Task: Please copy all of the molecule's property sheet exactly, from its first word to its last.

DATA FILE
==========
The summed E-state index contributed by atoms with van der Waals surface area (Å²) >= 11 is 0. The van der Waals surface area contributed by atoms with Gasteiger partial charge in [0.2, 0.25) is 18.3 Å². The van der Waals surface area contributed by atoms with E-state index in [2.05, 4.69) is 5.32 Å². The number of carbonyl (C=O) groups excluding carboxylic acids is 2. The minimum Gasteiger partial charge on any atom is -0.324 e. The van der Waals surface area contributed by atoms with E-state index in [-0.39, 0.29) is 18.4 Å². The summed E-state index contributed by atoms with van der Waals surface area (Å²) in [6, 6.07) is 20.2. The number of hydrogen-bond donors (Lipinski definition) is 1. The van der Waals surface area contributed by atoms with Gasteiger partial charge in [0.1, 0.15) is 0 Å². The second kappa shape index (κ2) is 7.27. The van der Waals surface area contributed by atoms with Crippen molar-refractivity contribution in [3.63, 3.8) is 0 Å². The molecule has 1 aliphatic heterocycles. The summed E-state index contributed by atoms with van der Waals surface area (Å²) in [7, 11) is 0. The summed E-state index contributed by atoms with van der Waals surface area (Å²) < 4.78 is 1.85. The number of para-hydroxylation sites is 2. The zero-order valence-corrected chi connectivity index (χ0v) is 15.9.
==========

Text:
The summed E-state index contributed by atoms with van der Waals surface area (Å²) >= 11 is 0. The van der Waals surface area contributed by atoms with Gasteiger partial charge in [0.2, 0.25) is 18.3 Å². The van der Waals surface area contributed by atoms with E-state index in [2.05, 4.69) is 5.32 Å². The number of carbonyl (C=O) groups excluding carboxylic acids is 2. The minimum Gasteiger partial charge on any atom is -0.324 e. The van der Waals surface area contributed by atoms with E-state index in [-0.39, 0.29) is 18.4 Å². The summed E-state index contributed by atoms with van der Waals surface area (Å²) in [6, 6.07) is 20.2. The number of hydrogen-bond donors (Lipinski definition) is 1. The van der Waals surface area contributed by atoms with Gasteiger partial charge in [0.1, 0.15) is 0 Å². The second kappa shape index (κ2) is 7.27. The van der Waals surface area contributed by atoms with Crippen molar-refractivity contribution in [3.63, 3.8) is 0 Å². The molecule has 1 aliphatic heterocycles. The summed E-state index contributed by atoms with van der Waals surface area (Å²) in [7, 11) is 0. The summed E-state index contributed by atoms with van der Waals surface area (Å²) < 4.78 is 1.85. The number of para-hydroxylation sites is 2. The zero-order valence-corrected chi connectivity index (χ0v) is 15.9.